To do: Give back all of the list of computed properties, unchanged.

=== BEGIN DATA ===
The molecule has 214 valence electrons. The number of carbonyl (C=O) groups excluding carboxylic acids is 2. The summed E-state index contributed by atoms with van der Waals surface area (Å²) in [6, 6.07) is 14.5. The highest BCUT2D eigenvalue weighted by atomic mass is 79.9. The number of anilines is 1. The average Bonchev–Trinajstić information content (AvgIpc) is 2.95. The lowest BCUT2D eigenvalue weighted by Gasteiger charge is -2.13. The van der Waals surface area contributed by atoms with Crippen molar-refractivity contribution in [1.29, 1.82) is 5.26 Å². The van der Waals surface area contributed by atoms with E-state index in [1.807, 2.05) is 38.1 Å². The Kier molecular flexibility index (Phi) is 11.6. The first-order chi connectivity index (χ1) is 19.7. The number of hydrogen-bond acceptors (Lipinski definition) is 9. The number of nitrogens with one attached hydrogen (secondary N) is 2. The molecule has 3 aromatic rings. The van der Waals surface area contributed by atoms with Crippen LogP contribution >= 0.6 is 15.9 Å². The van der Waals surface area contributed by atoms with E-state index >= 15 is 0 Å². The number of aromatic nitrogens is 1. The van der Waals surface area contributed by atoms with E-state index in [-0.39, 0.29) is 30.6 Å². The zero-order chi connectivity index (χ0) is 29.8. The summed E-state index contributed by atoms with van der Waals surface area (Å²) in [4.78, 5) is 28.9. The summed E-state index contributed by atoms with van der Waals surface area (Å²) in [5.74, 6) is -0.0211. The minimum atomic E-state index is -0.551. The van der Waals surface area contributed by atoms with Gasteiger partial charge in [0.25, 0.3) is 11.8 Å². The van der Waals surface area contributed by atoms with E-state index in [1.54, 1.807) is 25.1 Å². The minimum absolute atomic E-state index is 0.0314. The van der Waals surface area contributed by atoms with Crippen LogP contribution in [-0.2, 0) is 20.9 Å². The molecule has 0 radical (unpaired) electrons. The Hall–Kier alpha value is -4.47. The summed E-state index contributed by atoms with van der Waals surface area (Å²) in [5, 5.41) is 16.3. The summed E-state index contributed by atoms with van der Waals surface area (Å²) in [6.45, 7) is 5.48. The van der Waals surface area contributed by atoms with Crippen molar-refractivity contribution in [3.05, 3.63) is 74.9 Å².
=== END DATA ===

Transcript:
The molecule has 214 valence electrons. The number of carbonyl (C=O) groups excluding carboxylic acids is 2. The summed E-state index contributed by atoms with van der Waals surface area (Å²) in [6, 6.07) is 14.5. The highest BCUT2D eigenvalue weighted by atomic mass is 79.9. The number of anilines is 1. The average Bonchev–Trinajstić information content (AvgIpc) is 2.95. The lowest BCUT2D eigenvalue weighted by Gasteiger charge is -2.13. The van der Waals surface area contributed by atoms with Crippen molar-refractivity contribution in [1.29, 1.82) is 5.26 Å². The van der Waals surface area contributed by atoms with E-state index in [1.807, 2.05) is 38.1 Å². The Kier molecular flexibility index (Phi) is 11.6. The first-order chi connectivity index (χ1) is 19.7. The number of hydrogen-bond acceptors (Lipinski definition) is 9. The number of nitrogens with one attached hydrogen (secondary N) is 2. The molecule has 3 aromatic rings. The van der Waals surface area contributed by atoms with Crippen LogP contribution >= 0.6 is 15.9 Å². The van der Waals surface area contributed by atoms with E-state index >= 15 is 0 Å². The number of aromatic nitrogens is 1. The van der Waals surface area contributed by atoms with E-state index in [-0.39, 0.29) is 30.6 Å². The zero-order chi connectivity index (χ0) is 29.8. The summed E-state index contributed by atoms with van der Waals surface area (Å²) in [4.78, 5) is 28.9. The summed E-state index contributed by atoms with van der Waals surface area (Å²) in [5.74, 6) is -0.0211. The minimum atomic E-state index is -0.551. The van der Waals surface area contributed by atoms with Gasteiger partial charge in [0.25, 0.3) is 11.8 Å². The van der Waals surface area contributed by atoms with E-state index in [1.54, 1.807) is 25.1 Å². The minimum absolute atomic E-state index is 0.0314. The van der Waals surface area contributed by atoms with Crippen LogP contribution in [-0.2, 0) is 20.9 Å². The molecule has 0 radical (unpaired) electrons. The Hall–Kier alpha value is -4.47. The summed E-state index contributed by atoms with van der Waals surface area (Å²) in [5, 5.41) is 16.3. The summed E-state index contributed by atoms with van der Waals surface area (Å²) in [6.45, 7) is 5.48. The van der Waals surface area contributed by atoms with Crippen molar-refractivity contribution in [3.05, 3.63) is 74.9 Å².